I can’t tell you how excited I was to test the Zephyrus M16. It takes the exceptional chassis of the AMD-powered Zephyrus G15 and adds the two things I most wish a laptop had: a 16:10 display and a webcam. That sounds like a great package on paper, but there’s one other important thing that sets the M16 apart from the G15: the Intel processor.
So, a review of the M16 is not just an opportunity to evaluate Asus’ product. It’s also an opportunity to answer a question I’ve been wondering since I first reviewed the G15 earlier this year (and gave it the highest score I’ve given a laptop in my career): how much of the excellence of the G15 has to do with Asus engineering, and how much has to do with the combined power and efficiency of AMD’s processors?
The M16 has made a pretty clear judgment: a lot of it is AMD. The Zephyrus G15 leaves the M16 in the dust, not only in terms of raw frame rates and battery life, but also in terms of power per dollar. While the Zephyrus M16 has a few benefits that will be significant to some, the Zephyrus G15 is unequivocally a better value for the majority of buyers. The M16 has a beautiful chassis with a striking display, but it is also a realistic illustration of how far Intel is currently lagging in terms of value and efficiency.
Besides the screen and the processor, the main difference between the M16 and the G15 is the price. There are two M16 models listed at: Asus’ website: my test model ($1,849.99) with a Core i9-11900H, an Nvidia GeForce RTX 3060, 16 GB RAM, a 1 TB SSD and a QHD 165Hz display and a $1,449 option with a Core i7-11800H, an RTX 3050 Ti, a 512GB SSD and a 1920 x 1200 144Hz display. (The latter is quite an odd configuration – 512GB really isn’t much storage for a gaming laptop, and the 3050 Ti won’t take full advantage of a 144Hz display on many titles.) A G15 with an RTX 3060 is considerably cheaper for $1,499 – while that model only has 512GB of storage, it also has a more efficient Ryzen 9 5900HS processor. For $1,849.99, you can get a G15 with specs identical to this M16 model, but a more powerful RTX 3070.
So the Intel-based M16 is already fighting an uphill battle when it comes to value. What will the extra money get you? It’s mainly the screen.
If you’re after a QHD 165Hz display with a 16:10 aspect ratio (allowing Asus to cram a 16-incher into a chassis not much bigger than most 15-inch gaming laptops), the Zephyrus M16 is the one for you. one of the few places where you will find it. Put this next to the G15, and the main difference you’ll notice is that where the G15 has a large and visible chin, the M16 just has more screen. The bottom border (at least, the part that’s visible) is almost nonexistent and gives you a noticeable amount of extra space when scrolling a web page or reading a document.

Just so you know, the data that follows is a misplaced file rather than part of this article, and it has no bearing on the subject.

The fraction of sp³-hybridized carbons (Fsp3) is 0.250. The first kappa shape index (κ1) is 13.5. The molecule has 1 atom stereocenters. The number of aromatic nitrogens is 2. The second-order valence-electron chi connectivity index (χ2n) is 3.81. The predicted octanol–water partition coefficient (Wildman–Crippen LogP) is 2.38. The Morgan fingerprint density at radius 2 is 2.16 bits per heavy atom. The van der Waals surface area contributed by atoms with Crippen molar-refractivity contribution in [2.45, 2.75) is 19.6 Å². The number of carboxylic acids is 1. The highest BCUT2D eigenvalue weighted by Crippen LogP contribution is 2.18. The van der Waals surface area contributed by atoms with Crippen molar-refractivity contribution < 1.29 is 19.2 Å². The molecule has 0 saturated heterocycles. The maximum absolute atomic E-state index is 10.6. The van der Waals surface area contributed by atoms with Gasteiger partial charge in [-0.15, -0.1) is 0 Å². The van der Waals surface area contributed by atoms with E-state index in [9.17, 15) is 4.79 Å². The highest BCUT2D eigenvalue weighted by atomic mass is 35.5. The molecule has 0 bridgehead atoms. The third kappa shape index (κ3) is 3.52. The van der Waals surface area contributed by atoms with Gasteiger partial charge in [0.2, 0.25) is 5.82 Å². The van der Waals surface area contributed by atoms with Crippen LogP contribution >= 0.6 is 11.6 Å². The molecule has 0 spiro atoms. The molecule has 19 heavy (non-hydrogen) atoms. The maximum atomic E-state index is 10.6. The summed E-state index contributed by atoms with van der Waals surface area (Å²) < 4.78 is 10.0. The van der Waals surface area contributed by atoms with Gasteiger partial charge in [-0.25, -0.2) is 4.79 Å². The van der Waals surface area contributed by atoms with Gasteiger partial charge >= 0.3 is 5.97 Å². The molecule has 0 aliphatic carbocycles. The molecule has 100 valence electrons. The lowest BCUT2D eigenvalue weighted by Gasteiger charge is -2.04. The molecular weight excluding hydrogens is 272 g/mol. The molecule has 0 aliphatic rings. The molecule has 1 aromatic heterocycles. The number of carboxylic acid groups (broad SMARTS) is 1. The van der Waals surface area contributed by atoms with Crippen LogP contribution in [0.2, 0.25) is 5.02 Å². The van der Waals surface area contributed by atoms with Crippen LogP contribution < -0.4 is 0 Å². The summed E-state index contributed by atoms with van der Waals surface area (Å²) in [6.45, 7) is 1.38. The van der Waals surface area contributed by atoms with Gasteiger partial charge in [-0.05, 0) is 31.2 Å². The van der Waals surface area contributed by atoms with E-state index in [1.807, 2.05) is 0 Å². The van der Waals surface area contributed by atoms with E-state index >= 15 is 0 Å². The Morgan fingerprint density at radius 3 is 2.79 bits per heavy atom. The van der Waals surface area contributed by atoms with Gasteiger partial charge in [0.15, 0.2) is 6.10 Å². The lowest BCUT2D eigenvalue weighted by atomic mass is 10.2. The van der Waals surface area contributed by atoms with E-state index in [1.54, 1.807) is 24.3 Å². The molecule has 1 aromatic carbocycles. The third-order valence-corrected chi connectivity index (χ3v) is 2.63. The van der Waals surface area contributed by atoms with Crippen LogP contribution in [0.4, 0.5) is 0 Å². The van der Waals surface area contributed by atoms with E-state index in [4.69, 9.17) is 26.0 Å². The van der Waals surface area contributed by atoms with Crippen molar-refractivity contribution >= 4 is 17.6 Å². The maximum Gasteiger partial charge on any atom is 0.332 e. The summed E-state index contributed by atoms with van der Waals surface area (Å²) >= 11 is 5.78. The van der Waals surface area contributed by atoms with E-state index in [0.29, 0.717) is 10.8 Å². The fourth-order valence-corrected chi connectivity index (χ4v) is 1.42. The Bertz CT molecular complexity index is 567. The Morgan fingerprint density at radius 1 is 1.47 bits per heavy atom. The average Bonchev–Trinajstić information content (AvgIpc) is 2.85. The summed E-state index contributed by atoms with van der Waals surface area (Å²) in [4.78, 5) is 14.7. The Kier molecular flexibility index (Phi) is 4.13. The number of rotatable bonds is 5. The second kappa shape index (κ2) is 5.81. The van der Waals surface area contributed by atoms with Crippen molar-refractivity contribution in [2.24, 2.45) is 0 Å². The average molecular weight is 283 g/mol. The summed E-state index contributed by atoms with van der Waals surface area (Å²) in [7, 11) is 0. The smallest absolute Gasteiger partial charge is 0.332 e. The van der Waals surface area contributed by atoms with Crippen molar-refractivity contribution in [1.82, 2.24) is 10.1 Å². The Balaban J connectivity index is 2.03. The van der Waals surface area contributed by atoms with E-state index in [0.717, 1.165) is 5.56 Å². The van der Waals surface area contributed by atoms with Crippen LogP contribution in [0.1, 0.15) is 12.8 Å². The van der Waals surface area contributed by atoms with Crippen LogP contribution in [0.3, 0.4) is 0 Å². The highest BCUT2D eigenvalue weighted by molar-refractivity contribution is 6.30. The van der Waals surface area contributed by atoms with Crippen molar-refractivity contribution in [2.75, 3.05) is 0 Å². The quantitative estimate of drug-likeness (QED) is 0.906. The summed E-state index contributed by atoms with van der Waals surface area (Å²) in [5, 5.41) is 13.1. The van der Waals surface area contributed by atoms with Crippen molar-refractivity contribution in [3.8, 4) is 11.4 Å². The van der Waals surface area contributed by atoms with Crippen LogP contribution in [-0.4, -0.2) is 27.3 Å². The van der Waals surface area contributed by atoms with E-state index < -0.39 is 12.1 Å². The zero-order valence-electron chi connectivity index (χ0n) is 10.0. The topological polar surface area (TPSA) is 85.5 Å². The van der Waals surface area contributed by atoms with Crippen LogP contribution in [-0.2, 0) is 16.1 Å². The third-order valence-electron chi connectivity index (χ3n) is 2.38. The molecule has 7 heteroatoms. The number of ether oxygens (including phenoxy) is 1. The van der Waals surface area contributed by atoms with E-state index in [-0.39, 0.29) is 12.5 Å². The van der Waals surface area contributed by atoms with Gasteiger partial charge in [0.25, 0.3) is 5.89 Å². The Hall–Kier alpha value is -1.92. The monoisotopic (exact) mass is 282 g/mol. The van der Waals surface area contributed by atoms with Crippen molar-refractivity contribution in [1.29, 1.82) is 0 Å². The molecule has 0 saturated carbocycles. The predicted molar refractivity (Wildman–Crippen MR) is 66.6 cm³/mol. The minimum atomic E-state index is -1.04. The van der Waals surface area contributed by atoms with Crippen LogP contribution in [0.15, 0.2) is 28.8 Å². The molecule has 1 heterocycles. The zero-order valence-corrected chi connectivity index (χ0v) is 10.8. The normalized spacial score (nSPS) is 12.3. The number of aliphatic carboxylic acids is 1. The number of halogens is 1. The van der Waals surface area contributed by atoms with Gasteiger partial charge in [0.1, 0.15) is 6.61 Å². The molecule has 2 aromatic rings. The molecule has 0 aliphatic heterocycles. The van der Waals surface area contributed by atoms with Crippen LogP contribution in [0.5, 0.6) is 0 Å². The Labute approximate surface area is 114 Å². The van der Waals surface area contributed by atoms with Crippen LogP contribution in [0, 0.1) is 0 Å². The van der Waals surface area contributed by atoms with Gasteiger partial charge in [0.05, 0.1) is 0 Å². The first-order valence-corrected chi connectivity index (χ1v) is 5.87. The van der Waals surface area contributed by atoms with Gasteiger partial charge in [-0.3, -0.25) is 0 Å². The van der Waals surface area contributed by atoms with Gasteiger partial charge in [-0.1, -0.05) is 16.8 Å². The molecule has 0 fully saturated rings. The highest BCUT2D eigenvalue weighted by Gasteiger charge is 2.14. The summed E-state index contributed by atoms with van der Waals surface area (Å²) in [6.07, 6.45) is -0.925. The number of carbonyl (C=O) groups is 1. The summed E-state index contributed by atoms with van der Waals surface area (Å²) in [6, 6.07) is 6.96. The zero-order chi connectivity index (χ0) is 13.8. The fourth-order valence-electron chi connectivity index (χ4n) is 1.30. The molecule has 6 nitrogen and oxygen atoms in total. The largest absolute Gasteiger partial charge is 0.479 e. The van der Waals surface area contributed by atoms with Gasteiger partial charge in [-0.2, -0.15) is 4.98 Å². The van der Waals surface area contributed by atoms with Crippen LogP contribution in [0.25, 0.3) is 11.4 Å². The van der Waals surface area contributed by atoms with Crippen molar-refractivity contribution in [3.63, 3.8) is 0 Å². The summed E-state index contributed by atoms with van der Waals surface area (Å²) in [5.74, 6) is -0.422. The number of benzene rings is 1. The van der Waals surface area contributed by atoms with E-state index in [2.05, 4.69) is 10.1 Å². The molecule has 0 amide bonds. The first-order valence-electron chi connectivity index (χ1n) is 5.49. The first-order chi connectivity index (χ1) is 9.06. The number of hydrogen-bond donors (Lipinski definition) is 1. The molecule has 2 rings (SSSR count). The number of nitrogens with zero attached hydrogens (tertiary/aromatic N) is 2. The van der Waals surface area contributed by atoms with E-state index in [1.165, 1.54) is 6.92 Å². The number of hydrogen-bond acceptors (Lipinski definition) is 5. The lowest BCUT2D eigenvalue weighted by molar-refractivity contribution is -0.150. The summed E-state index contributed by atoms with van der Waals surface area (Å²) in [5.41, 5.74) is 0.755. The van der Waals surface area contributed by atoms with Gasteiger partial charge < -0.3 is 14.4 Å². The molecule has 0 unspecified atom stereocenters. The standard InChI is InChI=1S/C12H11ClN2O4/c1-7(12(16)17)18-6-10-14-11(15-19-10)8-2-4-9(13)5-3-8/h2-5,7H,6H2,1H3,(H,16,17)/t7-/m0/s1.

However, aside from the vertical space, the screen is also phenomenal. It’s bright, up to 444 nits and vibrant, covering 100 percent of the sRGB gamut, 86 percent of Adobe RGB and 98 percent of P3. It’s significantly brighter than the G15’s screen and the difference is clear to see. Games and graphics were beautiful to look at, with sharp colors and details, and the matte texture eliminates all glare, even at low brightness levels.
The M16 also has a slight advantage as an Intel system because it can support Thunderbolt 4. It has a Thunderbolt 4 port in addition to a Type-C, a power port, an Ethernet jack, a headphone jack, an HDMI and a USB-A port on the left and a microSD slot, a lock slot and a USB-A on the left. the right side. It’s a good selection, although I wish the ports were more evenly spaced – seven out of 10 are on the left.
The M16 has another feature that is unique among the recent Zephyrus line: a webcam. Yes, there is a webcam! Both the G15 and G14 don’t have this feature, and I really don’t know why – while not everyone needs one, it would make both laptops more appealing to anyone like me who often video calls. The M16’s 720p camera isn’t great, but it’s not terrible, and that’s saying a lot for a laptop webcam. I was fairly clear on Zoom calls and the noise-canceling microphones picked up my voice well too.
But the M16 can’t stand up to its AMD counterpart in most other areas – and unfortunately gaming is one of them.
The M16 averaged 236 fps CS:GO, meaning it takes full advantage of the 165Hz screen on simpler esports titles. But it had more problems with AAA games. It was an average of 46 fps on Red Dead Redemption 2‘s Ultra preset (55 fps with DLSS on “Quality”, 48 fps in 1440p) and 42 fps with all sliders maxed out. on Shadow of the Tomb RaiderThe M16’s highest preset averaged 38 fps with ray tracing on Ultra (46 fps with DLSS on, 40 fps in 1440p) and 63 fps with ray tracing off (68 fps in 1440p).